“Wiggs’s uncomplicated stories are rich with life lessons, nod-along moments and characters with whom readers can easily relate. Delightful and wise, Wiggs’s latest shines.”

Publishers Weekly review of Dockside

Dockside contestToday’s the day! The wonderful folks at are giving away another crop of brand new, hot-off-the-presses books, and Dockside is one of them. You can’t beat that!

Some of my favorite authors are featured in this contest–Lisa Tucker, Lisa Jackson, Marian Keyes, Meg Cabot–and others that look fantastic, and I’ll surely be trying them. This week, Dockside is the featured title. Enter to win this book and a sack full of other great reads by submitting your name here. Good luck!

Lakeshore banner

Publishers Weekly weighs in on Dockside:

“Wiggs returns to the town of Avalon, N.Y., and the shores of picturesque Willow Lake with the fourth* installment of her popular Lakeshore Chronicles (after The Winter Lodge)….Wiggs’s uncomplicated stories are rich with life lessons, nod-along moments and characters with whom readers can easily relate. Delightful and wise, Wiggs’s latest shines. (Aug.)”

Dockside by Susan Wiggs

[*This is one vigilant reviewer! It’s the fourth Lakeshore Chronicles title. Technically, the second was “Homecoming Season,” a novella in the anthology More Than Words 3. I’m very flattered that the reviewer noted that.]

Aaaannd…a propos of nothing, what do the following places have in common?

  1. Surprise, AZ
  2. Maple Grove, MN
  3. Fort Myers, FL
  4. Edina, MN
  5. Rochester, NY

Answer? They are the top 5 cities for selling Wiggs books at Barnes & Noble. I’m now on a mission to visit each one of these cities!

Real quick–there’s an excerpt of Dockside online here. Let’s just say we all have a Shane Gilmore somewhere in the past. Here’s hoping he stays there. Enjoy!

Book people. You know the type. They read. They remember, they have their favorites, they have a gift for matching up books and readers. They can tell you where they were when they first read [fill in groundbreaking title here]. They know exactly where a certain book is shelved, even if it was put there months and years ago.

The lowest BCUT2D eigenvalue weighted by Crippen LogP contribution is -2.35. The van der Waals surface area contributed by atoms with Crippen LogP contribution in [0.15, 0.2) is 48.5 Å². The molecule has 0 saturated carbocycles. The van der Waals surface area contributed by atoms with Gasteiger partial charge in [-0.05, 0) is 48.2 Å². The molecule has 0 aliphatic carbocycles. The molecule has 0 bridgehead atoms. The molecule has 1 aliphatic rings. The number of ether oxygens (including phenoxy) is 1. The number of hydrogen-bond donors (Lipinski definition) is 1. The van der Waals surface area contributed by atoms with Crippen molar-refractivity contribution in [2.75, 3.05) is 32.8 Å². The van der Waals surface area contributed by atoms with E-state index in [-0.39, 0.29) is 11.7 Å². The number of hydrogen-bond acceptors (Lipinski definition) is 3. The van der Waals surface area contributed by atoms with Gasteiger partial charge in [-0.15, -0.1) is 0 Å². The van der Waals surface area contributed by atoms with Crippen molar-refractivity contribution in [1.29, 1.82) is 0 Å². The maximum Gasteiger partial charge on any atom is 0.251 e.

You’ll be happy to know that the people in charge at Barnes & Noble are extreme book people. I had a very happy meeting with Tommy Dreiling, Antoinette Ercolano and Bob Wietrak in New York this week and I have to tell you, it’s a treat to sit down and visit with people whose careers are dedicated to selling books. Dating myself: I was able to share with them the fact that I’ve been a B&N customer since before there were B&N stores. As a student, I used to order from the B&N catalog every month. Bob & Tommy have worked for bookstore chains nearly all their adult lives and know them inside and out. Antoinette, too, and she has visited some 500 of the 800 B&N stores. You can mention “Bellevue, Washington” and yes, she’s been there. We are in very good hands.

And P.S.–I got to dine at two unforgettable restaurants: The Modern and Beppe. Not to be missed if you’re in Manhattan.

That’s entertainment–Levy Home Entertainment: I attended the Levy National Meeting last month. Outside of publishing, people might not be familiar with this firm, but it is one of the biggest players in the industry. And once a year, they have a meeting at a great resort. [Note: This year, the locusts were out in their 17-year cycle, which I’d never seen (or heard) before. These bugs are so huge and fly in such impressive force that they look like alien invaders. In fact, at the airport, they would periodically explain the phenomenon over the PA system, so people wouldn’t look out the window and panic that something very Old-Testament was taking place.]